020919_dr_authors_18a

B.J. Hollars

Learning to ride a bike is as easy as learning to ride a bike. Which is to say: pretty darn hard. Especially when you’re 6. And my daughter. And learning from a guy like me.

“Come on,” I coach as I steady the back of her bike seat, “you got this! It’s simple physics.”

“Simple what?” Eleanor asks, craning her helmeted head toward me.

“Never mind,” I say. “Eyes ahead!”

This is not our first lap around the block. Or our second. In fact, if my hunched back is any indication, we’re closing in on our own personal Indy 500. Somehow, all my careful instructions (“Don’t tip!”, “Keep pedaling!”, “Remember Newton’s First Law!”) have fallen on deaf ears.

Yet what we lack in bike riding success we make up for with our growing audience. The neighbors delight in our daily drama, which they watch from the comforts of their picture windows. Day after day, our faithful viewers tune-in for such classics as “B.J. Clownishly Rides a Child’s Bicycle”, “B.J. Spills Onto The Sidewalk Following A Failed Wheelie”, and the ever popular “B.J.’s Botched Bike Lessons Lead To Public Meltdown.”

One day, while walking her bicycle home during another less-than-successful lesson, I asked Eleanor, with all humble earnestness “What’s the hard part for you?”

“The hard part is the trying not to fall,” she explained.

I, too, know that fear. Back when I was learning to ride, I had my own regular run-ins with the ground — and the skinned knees to prove it. My most terrifying encounter involved a loose shoelace, a pedal crank arm, and the slow-motion disaster that followed.

From my place atop my seat, I’d watched in horror as the pedal crank arm snagged my loose lace, binding my foot tighter to the bike with every revolution. With nowhere to run and nowhere to hide, my inglorious toppling was inevitable. As was the bruised ego that accompanied it.

It wasn’t until I observed my daughter’s daily defeat that I began to realize that her own ego was taking a bruising. The cure, I knew, was a healthy dose of confidence boost.

For us, that boost came in the form of our “tagalong bike” — a single-wheeled attachment that affixed to the back of my own bike. I did the balancing and pedaling, she provided the subversive color commentary (“Hey Dad, remember Newton’s First Law!”). Eventually, her confidence was restored; at least enough to get her back in the saddle.

Throughout June, Eleanor crashed her bicycle into every lawn on the block. She knew which neighbors had the springiest grass and aimed her collapses accordingly.

“You’ve got me?” she’d holler as I steadied her seat.

“I’ve got you,” I’d assure.

But then I’d let go. And then she’d eat grass. And then, following several rounds of passing the blame, we’d take it once more from the top.

Always, she’d return to that bike seat with the determination of a rodeo rider. I’d tail her for what seemed like miles, shouting one encouraging slogan after another. When the slogans ran dry, I’d just shout nonsense, anything to assure her I was there.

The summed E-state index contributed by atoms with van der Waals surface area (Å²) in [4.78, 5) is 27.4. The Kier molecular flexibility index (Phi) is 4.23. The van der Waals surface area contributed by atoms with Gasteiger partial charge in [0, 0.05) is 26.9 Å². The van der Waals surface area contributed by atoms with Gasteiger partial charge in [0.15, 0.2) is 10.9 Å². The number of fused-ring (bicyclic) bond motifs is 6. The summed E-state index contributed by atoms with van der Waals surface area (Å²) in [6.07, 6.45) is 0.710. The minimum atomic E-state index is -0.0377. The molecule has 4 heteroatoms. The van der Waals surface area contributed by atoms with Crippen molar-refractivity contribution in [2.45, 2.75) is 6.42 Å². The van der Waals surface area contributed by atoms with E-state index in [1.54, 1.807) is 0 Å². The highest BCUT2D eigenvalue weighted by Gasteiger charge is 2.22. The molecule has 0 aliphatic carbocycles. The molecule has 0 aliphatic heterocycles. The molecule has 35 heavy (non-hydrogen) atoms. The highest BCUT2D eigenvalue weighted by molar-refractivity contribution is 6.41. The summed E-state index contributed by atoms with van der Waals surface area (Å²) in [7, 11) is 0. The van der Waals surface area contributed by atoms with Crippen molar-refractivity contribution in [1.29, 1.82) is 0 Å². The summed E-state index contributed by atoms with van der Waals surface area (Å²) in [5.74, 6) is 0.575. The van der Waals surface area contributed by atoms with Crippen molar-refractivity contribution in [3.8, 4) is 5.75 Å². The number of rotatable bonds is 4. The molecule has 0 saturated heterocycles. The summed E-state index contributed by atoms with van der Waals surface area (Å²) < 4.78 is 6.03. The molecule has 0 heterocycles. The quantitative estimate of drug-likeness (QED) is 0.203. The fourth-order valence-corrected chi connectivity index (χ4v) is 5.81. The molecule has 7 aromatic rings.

Following another less-than-successful outing, I asked her what I could do better.

“Well,” she said, treading lightly. “Sometimes you kind of yell.”

“I don’t yell!” I yelled. “What do you mean I yell?”

Her eyes said everything.

For a month, I’d been teaching her to ride a bike without ever considering how she might prefer to learn. She didn’t need a physics lesson, or a seat-steadier, or a slogan machine. What she needed was a dad that let her lead.

And also, it didn’t hurt that I finally lowered her seat to the proper height.

As metaphors for growing up go, the ol’ “teaching-one’s-child-to-ride-a-bike” serves as pretty low-hanging fruit. You’ve got your hardships, your setbacks, and eventually, your moment of triumph. And that’s precisely how our story played out.

Only in our version, that triumph took a little longer than expected, and the lesson had less to do with her than me. I like to think I’ll get it right the next time around. That when Eleanor’s little sister places her feet to the pedals, I’ll listen a little louder, talk a little quieter, and trust my budding biker to find her own path forward.

Just as Ellie does one sweltering July afternoon.

“Did you let go?” she shouts from half a block ahead of me.

“I let go!” I confirm.

And then she is off, lurching down the sidewalk with the speed of a poorly thrown bowling ball.

I give chase, and as I pass my neighbors’ picture windows, I see them silently cheering us on. Arms raised, fists pumping, this is the season finale they’ve been waiting for.

But for me, it feels less like a season finale than the beginning of an entirely new show. One which remains unwritten. And one with plenty more drama to come.

Ellie pedals faster, harder, leaving me in her dust.

I lengthen my stride, I pick up my pace, sprinting toward that speck on the horizon.